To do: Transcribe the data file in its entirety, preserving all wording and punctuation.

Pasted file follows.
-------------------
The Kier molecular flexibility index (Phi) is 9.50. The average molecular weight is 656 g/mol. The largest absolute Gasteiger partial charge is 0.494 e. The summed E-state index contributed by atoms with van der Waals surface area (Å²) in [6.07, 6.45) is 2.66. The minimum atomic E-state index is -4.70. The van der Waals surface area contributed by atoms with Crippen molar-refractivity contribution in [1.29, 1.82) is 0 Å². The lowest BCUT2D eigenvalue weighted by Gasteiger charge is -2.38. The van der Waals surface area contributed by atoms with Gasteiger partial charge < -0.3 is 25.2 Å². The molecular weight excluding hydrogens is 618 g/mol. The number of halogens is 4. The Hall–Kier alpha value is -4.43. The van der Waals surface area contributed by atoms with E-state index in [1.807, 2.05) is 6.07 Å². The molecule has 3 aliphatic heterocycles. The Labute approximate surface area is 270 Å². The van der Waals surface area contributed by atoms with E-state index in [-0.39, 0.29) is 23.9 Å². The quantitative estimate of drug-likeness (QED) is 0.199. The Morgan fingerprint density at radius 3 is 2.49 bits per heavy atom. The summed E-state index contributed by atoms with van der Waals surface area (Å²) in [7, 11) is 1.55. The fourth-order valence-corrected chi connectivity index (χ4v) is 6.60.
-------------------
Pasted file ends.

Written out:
The Kier molecular flexibility index (Phi) is 9.50. The average molecular weight is 656 g/mol. The largest absolute Gasteiger partial charge is 0.494 e. The summed E-state index contributed by atoms with van der Waals surface area (Å²) in [6.07, 6.45) is 2.66. The minimum atomic E-state index is -4.70. The van der Waals surface area contributed by atoms with Crippen molar-refractivity contribution in [1.29, 1.82) is 0 Å². The lowest BCUT2D eigenvalue weighted by Gasteiger charge is -2.38. The van der Waals surface area contributed by atoms with Gasteiger partial charge < -0.3 is 25.2 Å². The molecular weight excluding hydrogens is 618 g/mol. The number of halogens is 4. The Hall–Kier alpha value is -4.43. The van der Waals surface area contributed by atoms with E-state index in [1.807, 2.05) is 6.07 Å². The molecule has 3 aliphatic heterocycles. The Labute approximate surface area is 270 Å². The van der Waals surface area contributed by atoms with E-state index in [-0.39, 0.29) is 23.9 Å². The quantitative estimate of drug-likeness (QED) is 0.199. The Morgan fingerprint density at radius 3 is 2.49 bits per heavy atom. The summed E-state index contributed by atoms with van der Waals surface area (Å²) in [7, 11) is 1.55. The fourth-order valence-corrected chi connectivity index (χ4v) is 6.60.